The mystery of the late learned judge

I’ve recently been cataloguing a great big pile of law treatises, all published between about the 1730s and 1760s. There’s nothing immediately remarkable about them, except their authorship. They’re all attributed, quite curiously, to a “late learned judge”. When I read this, obviously, I instantly believed that I’d stumbled across a bit of a mystery. The books look innocent enough, I thought, but the concealment of their authorship means that they MUST contain sordid, inflammatory and maybe even conspiratorial eighteenth century legal secrets. Maybe this “late learned judge” was the Belle du Jour of his day. So I decided to do a bit of sleuthing, a la Miss Marple, and–it didn’t take long–the real identity of the “late learned judge” is about as well kept a secret as the identity of the Stig. Some say his name was Sir Jeffrey Gilbert, and that he was a judge, baron, legal writer and international man of mystery. (All right, I’ve made the last bit up).

Gilbert was born in 1674 in Kent to a reasonably well-connected if not renowned family. The Gilberts weren’t exactly the types to get invited to a barbeque at Nell Gwyn’s house, but the young Jeffrey would’ve hobnobbed with some famous names at the time, big w(h)igs like Matthew Hale and Phillips Gybbon. Gilbert was admitted to the Inner Temple in 1692 and called to the Bar in 1698. From all accounts, he wasn’t much of a mover and shaker in the legal world. But his appointment to puisne judge of the Irish king’s bench in 1715, and shortly after to baron of the Irish exchequer, would change all that. An immediate success and a “darling of the Irish nation” (so says Wikipedia, don’t take it literally), Gilbert’s favour was short-lived. And the simple reason for this was that, in 1716, Gilbert took over a case, Annesley vs Sherlock. (NB: don’t get too excited. It isn’t that Sherlock. More’s the pity).

It had been a simple enough case at first, a dispute over land ownership which began in 1709. The first judgment went the way of Maurice Annersley, but after a successful appeal to the Irish exchequer, Mrs Hester Sherlock emerged triumphant. And then it got really interesting. Annesley, presumably a bit miffed, appealed to the British House of Lords who–keep up, now–overturned the overturning. What had been a simple judicial decision turned into a battle between the British and Irish peers over which of them was the final court of appeal in Ireland, and sitting right at the centre of that decision was our late learned judge. What ensued were tensions, hurt feelings, arguments, attempted arrests, actual arrests and, for Gilbert, presumably, one heck of a migraine, and it all culminated in the 1719 Declaratory Act. Passed by British Lords, it declared, ultimately, that the British Parliament had full legislative power over Ireland, and that the Irish House of Lords had no appellate jurisdiction, weakening Irish courts and securing Ireland’s dependency. Gilbert’s role in all this seems to be a bit accidental, and he was used as a scapegoat, but he ultimately sided with the British, and was swiftly relegated from the nation’s sweetheart to Mr Infamous as fast as you could say “he knows which side his bread is buttered on”. It’s little wonder, then, that he hotfooted it back over to England as fast as he could.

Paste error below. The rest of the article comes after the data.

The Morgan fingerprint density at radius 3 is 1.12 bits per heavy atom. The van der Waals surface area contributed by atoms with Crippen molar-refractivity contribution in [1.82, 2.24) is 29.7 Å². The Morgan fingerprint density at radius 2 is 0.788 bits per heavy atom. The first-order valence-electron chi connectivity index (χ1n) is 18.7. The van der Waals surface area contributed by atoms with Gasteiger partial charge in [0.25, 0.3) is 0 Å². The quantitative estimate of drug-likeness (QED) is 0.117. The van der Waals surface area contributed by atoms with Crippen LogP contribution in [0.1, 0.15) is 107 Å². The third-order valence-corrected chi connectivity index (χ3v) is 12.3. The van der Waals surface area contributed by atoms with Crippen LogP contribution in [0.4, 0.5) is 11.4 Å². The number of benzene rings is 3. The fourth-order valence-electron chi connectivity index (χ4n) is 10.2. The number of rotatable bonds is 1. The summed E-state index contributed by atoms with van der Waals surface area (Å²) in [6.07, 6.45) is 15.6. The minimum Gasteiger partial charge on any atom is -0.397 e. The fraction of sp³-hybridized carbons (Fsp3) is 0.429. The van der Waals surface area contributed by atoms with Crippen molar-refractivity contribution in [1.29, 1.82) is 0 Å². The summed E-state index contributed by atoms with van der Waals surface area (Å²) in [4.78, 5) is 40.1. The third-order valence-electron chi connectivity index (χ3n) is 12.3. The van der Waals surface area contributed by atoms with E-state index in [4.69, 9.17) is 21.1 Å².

You might think that this explains Gilbert’s reticence about publishing his treatises on law–his reputation, and all that accidental controversy presumably followed him around for the rest of his career. But this can’t be the full story. For one thing, his treatises were written and edited from about 1700 and, despite nearing completion, abandoned in 1710, years before he went to Ireland. And for another, they were apparently so good that they might even have improved his reputation.  Had it been completed and published in its original format, Macnair says, it would have rivalled Blackstone‘s Commentaries in “present[ing] English law from a rigorously whig standpoint strongly influenced by John Locke”.  Gilbert “innovat[ed] both in the politics of his account of the common law, and in his use of civil materials” (Macnair, again). Gilbert probably returned to the work, in fits and spurts, to add bits and to change bits, but he never planned for it to be published. In fact, its publication was the last thing he wanted. Literally. In his will, he left all of his unpublished manuscripts and treatises to Charles Clarke, Esq. (no, probably not that one), “under special trust that none should be printed”.

You can’t always get what you want (cf. Mick Jagger)

I’m glad to say that Gilbert’s wishes were heartily and conclusively ignored (well done Mr Clarke), and what’s more, quite speedily after Gilbert’s death in 1726. The treatises–on evidence (1756), devises and revocations (1739), executions (1763), rents (1758), uses and trusts (1734) and distresses and replevins (1755)–are fragments of this planned larger work on English law. Our copies have definitely been used, even if we can’t tell by whom. Whoever decided on the moniker “late learned judge” wasn’t being generous.

There’s still a mystery here, even if it isn’t about the identity of this “late learned judge”. It’s about why he didn’t want them ever ever EVER to be published. And there’s a case for Miss Marple if ever I heard of one. Perhaps he was just a bit shy, or a bit modest. But here’s my twopenneth: I think he thought the treatises were just too serious and sensible to fit in with his reputation as a bit of a rogue and a scoundrel. I’m sure eighteenth century judges cared about their street cred too, y’know.


Flaherty, M. S. (1987). The Empire strikes back: Annesley v. Sherlock and the triumph of Imperial Parliamentary supremacy. Columbia Law Review, 87.3, pp. 593-622.

Macnair, M. (2004). Gilbert, Sir Jeffrey. ODNB, accessed here.

Wikipedia entry, here.